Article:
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ECB studying tiered deposit rate to alleviate banks' plight: sources

FRANKFURT (Reuters) - The European Central Bank is studying options to lower the charge that banks pay on some of their excess cash as a possible way to offset the side-effects of its ultra-easy policy, two sources told Reuters.

FILE PHOTO: The headquarters of the European Central Bank (ECB) are illuminated with a giant euro sign at the start of the "Luminale, light and building" event in Frankfurt, Germany, March 12, 2016. EUTERS/Kai Pfaffenbach/File Photo

No policy proposal has been made on the matter but the objective of the move would be to return some of more than 7 billion euros ($7.90 billion) a year the ECB collects in interest from banks, one of the sources said.

Negative interest rates effectively mean banks pay the ECB to park their excess liquidity safely with it overnight.

A so-called tiered deposit rate would mean banks are exempted in part from paying the ECB’s 0.40 percent annual charge on their excess reserves, boosting their profits as they struggle with an unexpected growth slowdown.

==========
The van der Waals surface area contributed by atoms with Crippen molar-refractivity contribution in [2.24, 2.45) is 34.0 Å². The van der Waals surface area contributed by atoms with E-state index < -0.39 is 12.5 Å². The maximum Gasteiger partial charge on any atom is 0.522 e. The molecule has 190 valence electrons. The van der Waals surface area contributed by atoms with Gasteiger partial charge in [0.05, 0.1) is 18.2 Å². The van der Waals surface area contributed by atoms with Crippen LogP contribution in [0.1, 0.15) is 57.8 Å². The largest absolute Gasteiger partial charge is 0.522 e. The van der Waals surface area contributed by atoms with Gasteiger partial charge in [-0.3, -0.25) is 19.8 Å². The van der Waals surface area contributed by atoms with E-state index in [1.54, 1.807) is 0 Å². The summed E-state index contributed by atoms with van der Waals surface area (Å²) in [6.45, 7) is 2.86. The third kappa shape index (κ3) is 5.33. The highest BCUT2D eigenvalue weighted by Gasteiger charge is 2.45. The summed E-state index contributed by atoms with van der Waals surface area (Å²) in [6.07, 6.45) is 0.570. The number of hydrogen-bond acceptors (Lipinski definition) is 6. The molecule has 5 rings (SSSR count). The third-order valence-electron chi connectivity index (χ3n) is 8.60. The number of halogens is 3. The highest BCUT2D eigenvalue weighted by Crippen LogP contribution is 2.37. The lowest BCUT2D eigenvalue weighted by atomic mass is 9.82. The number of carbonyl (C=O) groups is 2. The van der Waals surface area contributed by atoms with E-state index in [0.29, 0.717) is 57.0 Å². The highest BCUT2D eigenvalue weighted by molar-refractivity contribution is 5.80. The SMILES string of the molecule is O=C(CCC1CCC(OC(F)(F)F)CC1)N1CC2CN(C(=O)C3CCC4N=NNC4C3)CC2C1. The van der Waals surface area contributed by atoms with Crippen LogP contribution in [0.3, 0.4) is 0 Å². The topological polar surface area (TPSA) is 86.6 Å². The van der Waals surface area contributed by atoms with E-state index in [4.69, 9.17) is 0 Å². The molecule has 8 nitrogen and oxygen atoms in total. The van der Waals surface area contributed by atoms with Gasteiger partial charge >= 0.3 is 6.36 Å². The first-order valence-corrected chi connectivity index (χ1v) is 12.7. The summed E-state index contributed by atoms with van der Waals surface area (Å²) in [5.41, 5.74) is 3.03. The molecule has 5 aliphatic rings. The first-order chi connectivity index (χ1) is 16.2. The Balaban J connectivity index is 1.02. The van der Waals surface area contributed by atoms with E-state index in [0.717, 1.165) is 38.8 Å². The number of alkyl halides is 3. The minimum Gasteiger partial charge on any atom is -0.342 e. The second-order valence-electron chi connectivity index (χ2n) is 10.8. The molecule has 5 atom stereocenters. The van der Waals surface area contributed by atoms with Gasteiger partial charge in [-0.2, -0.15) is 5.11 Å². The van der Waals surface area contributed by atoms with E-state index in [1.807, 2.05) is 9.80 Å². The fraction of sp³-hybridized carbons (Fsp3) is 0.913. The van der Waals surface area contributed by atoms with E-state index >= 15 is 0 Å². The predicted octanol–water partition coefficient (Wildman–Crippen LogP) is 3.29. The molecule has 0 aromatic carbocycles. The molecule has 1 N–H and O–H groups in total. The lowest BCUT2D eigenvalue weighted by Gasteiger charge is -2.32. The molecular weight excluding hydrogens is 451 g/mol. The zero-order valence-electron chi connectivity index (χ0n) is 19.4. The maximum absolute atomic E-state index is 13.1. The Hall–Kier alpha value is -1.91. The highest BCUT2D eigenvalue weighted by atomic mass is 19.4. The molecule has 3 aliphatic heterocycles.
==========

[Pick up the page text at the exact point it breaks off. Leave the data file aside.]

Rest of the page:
A problem with a tiered rate is that it would signal that rates are going to stay low for a very long time, in potential conflict with the ECB’s forward guidance, which sees rates at record lows only until next year, one of the sources added.

On the other hand, movements in financial markets suggest investors have already priced out a deposit rate hike for almost another two years.

The sources said work is still at the staff level and has not yet reached the policymaking Governing Council.

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An ECB spokesman declined to comment.

The ECB’s Governing Council discussed the merits of a tiered deposit rate at its March 2016 meeting but ultimately decided against it.

The negative deposit rate was introduced by the ECB in 2014 to stave off the threat of deflation but is proving a burden for cash-rich banks in countries such as Germany and France.

With the economy slowing, the ECB earlier this month pushed back the timing of its first post-crisis rate hike to next year and is ready to delay it again if needed, its President Mario Draghi said on Wednesday.

Excess cash sloshing around the euro zone has ballooned as a result of the ECB’s 2.6 trillion euro ($2.93 trillion) bond-buying program.

Various forms of tiered rates have been introduced in Japan, Denmark, Sweden and Switzerland and the sources said ECB staff had been working on a number of options for years.

In a speech earlier on Wednesday, Draghi said the ECB should if necessary “reflect on possible measures that can preserve the favorable implications of negative rates for the economy, while mitigating the side-effects, if any”.

“That said, low bank profitability is not an inevitable consequence of negative rates,” he added.

Reporting by Balazs Koranyi, Frank Siebelt and Francesco Canepa; Editing by Catherine Evans